It’s June 16, 1904, and Dubliner Leopold Bloom goes out for breakfast.
As another day in his life unfolds, he sees, feels, reflects and remembers. It is all a part of James Joyce’s Ulysses, a masterwork considered one of the most difficult in modern literature.
Though the character Bloom springs from Joyce’s own imagination, the portrait of Dublin and the author’s world are universally real, as Joyce’s work is imbued with an absolute realism that is best achieved in fiction.
It is Bloom, one of the main protagonists in the book, that gave rise to Bloomsday, now celebrated in more than 60 countries on June 16 in honour of Joyce and his art.
Part of our community and history. Learn more:
Dave Schurmann discovered Ulysses as a university student in 1964 and read it several times over the next 25 years. “I kept reading it — four complete read-throughs cover-to-cover.
Then, an epiphany. “It is not a book that has to be read in any sequence,” Schurmann realized. “You can start anywhere. Now I just open it randomly and get a whole lot of stuff out of it.”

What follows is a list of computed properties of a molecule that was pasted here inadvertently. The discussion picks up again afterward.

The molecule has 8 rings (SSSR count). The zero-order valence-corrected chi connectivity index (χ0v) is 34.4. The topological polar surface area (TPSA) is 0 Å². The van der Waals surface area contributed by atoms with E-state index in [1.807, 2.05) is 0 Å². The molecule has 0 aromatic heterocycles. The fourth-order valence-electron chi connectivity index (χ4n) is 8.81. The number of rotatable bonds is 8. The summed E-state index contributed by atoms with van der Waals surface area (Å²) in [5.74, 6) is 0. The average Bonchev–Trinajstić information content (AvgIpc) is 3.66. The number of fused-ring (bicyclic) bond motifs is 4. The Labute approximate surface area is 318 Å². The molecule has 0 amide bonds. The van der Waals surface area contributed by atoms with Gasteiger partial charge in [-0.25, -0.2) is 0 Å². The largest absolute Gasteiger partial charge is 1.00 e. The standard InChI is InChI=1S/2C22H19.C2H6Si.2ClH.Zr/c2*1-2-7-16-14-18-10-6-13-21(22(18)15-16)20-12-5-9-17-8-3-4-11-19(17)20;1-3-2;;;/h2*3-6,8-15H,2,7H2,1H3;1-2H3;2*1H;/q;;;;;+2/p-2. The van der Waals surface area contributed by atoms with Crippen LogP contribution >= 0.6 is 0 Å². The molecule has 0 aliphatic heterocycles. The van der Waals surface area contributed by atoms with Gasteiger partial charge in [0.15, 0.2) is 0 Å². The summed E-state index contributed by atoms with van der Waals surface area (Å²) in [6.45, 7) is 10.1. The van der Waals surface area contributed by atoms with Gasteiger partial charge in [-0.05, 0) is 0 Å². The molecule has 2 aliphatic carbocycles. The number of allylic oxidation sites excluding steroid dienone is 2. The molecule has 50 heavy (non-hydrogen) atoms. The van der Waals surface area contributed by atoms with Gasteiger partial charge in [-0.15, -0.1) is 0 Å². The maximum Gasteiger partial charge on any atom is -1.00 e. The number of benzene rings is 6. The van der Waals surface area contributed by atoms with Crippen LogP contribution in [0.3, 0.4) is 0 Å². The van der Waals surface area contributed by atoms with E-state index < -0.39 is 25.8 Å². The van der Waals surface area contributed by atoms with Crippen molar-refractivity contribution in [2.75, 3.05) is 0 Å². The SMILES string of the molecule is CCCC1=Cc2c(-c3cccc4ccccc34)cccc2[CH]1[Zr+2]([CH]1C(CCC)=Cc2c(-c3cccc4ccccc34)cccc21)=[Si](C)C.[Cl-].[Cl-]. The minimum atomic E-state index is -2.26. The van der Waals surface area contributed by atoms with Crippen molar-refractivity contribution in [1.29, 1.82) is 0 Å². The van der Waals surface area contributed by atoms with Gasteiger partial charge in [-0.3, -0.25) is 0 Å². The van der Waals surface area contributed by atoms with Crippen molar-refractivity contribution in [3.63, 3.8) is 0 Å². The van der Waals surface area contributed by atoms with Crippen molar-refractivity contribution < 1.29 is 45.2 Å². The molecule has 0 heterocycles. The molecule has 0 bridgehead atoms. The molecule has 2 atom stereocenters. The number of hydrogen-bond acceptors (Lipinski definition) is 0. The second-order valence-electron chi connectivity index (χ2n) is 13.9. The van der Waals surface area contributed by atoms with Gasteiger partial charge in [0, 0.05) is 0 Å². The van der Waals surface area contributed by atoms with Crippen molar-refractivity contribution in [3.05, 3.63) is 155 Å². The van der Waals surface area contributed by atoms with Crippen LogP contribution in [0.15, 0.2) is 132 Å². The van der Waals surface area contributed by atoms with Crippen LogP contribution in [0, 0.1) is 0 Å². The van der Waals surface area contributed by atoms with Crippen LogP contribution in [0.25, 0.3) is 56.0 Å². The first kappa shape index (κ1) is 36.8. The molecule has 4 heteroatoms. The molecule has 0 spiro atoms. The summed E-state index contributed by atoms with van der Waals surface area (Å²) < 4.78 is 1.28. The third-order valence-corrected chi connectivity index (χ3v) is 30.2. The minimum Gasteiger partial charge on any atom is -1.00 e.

In 2011 Dave launched a Ulysses study group at the McGill Institute for Learning in Retirement. His wife of 43 years, Judith, also a Joyce devotee, was one of 15 people who signed up.
The couple experienced their first Bloomsday on a 2007 trip to Ireland.
They saw “how wonderful Bloomsday was in Ireland, how you see people outside reading from Ulysses in different languages,” Judith said.
That inspired local Ulysses’ lovers, with the help of the McGill institute, to launch the first Festival Bloomsday Montréal five years ago. It is also the only Bloomsday in the world that is held over several days. A large number of Quebecers, 40 per cent, can claim some Irish ancestry, Judith says.
The festival kicks off June 12 with walking tours, in English and French, of once mainly Irish Griffintown.
On June 13 a musical event, Stories Told and Sung, at the Atwater Library, features readings and songs from the book.
One of the most popular events, on June 16 at the Westmount Library, features dramatic readings from Ulysses by local media personalities and actors. But rather than straight readings, participants take different roles and act out scenes from the text.
Other events June 12-16 include a Bloomsday Brunch with a special menu, Molly Bloom, performed by Kathleen Fee at the Irish Embassy Pub & Grill, and a talk by experts from Concordia’s School of Irish Studies.
A film, The Bloody Irish, will be shown only once in Montreal, June 13th, 6:30pm, at Cinema du Parc followed by a Q & A there. The film is of the musical about the Easter Rising.
On June 16 there will be a closing lecture at the Jewish Public Library, An Epic of Two Races: Jewish and Irish Memory in Joyce’s Ulysses, by New York University’s Abby Bender, a professor of Irish Studies, with music and a reception.
For the complete program visit bloomsdaymontreal.com.